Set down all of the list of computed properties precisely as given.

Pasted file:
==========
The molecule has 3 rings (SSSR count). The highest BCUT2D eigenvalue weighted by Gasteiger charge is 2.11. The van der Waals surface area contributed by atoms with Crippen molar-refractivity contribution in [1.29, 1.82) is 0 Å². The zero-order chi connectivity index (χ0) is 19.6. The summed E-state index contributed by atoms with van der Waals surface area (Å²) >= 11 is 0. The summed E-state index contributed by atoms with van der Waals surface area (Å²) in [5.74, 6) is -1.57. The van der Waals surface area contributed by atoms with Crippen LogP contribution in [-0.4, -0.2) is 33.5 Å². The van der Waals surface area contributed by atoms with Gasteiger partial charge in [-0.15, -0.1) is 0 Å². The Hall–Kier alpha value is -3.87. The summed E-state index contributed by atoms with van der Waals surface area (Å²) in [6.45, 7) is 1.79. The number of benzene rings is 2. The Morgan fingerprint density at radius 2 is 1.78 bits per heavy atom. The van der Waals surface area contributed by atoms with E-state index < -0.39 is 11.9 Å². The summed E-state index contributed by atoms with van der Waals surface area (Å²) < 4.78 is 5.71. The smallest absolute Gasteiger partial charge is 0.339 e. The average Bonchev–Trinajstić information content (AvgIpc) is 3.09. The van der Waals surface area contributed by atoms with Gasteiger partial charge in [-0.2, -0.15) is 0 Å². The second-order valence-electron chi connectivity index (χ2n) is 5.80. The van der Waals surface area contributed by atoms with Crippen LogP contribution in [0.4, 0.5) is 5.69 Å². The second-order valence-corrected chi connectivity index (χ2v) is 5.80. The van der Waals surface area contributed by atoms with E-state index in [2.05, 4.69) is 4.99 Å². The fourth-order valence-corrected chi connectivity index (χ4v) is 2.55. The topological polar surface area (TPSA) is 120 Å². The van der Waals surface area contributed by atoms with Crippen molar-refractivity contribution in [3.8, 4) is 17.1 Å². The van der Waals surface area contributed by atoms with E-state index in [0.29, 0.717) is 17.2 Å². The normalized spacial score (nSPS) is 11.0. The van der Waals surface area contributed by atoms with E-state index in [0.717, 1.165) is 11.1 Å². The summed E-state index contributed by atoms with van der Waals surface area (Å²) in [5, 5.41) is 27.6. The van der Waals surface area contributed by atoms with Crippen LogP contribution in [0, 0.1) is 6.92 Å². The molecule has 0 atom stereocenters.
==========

The molecule has 3 rings (SSSR count). The highest BCUT2D eigenvalue weighted by Gasteiger charge is 2.11. The van der Waals surface area contributed by atoms with Crippen molar-refractivity contribution in [1.29, 1.82) is 0 Å². The zero-order chi connectivity index (χ0) is 19.6. The summed E-state index contributed by atoms with van der Waals surface area (Å²) >= 11 is 0. The summed E-state index contributed by atoms with van der Waals surface area (Å²) in [5.74, 6) is -1.57. The van der Waals surface area contributed by atoms with Crippen LogP contribution in [-0.4, -0.2) is 33.5 Å². The van der Waals surface area contributed by atoms with Gasteiger partial charge in [-0.15, -0.1) is 0 Å². The Hall–Kier alpha value is -3.87. The summed E-state index contributed by atoms with van der Waals surface area (Å²) in [6.45, 7) is 1.79. The number of benzene rings is 2. The Morgan fingerprint density at radius 2 is 1.78 bits per heavy atom. The van der Waals surface area contributed by atoms with E-state index < -0.39 is 11.9 Å². The summed E-state index contributed by atoms with van der Waals surface area (Å²) < 4.78 is 5.71. The smallest absolute Gasteiger partial charge is 0.339 e. The average Bonchev–Trinajstić information content (AvgIpc) is 3.09. The van der Waals surface area contributed by atoms with Gasteiger partial charge in [-0.2, -0.15) is 0 Å². The second-order valence-electron chi connectivity index (χ2n) is 5.80. The van der Waals surface area contributed by atoms with Crippen LogP contribution in [0.4, 0.5) is 5.69 Å². The second-order valence-corrected chi connectivity index (χ2v) is 5.80. The van der Waals surface area contributed by atoms with E-state index in [2.05, 4.69) is 4.99 Å². The fourth-order valence-corrected chi connectivity index (χ4v) is 2.55. The topological polar surface area (TPSA) is 120 Å². The van der Waals surface area contributed by atoms with Crippen molar-refractivity contribution in [3.8, 4) is 17.1 Å². The van der Waals surface area contributed by atoms with E-state index in [0.29, 0.717) is 17.2 Å². The normalized spacial score (nSPS) is 11.0. The van der Waals surface area contributed by atoms with E-state index in [0.717, 1.165) is 11.1 Å². The summed E-state index contributed by atoms with van der Waals surface area (Å²) in [5, 5.41) is 27.6. The van der Waals surface area contributed by atoms with Crippen LogP contribution in [0, 0.1) is 6.92 Å². The molecule has 0 atom stereocenters.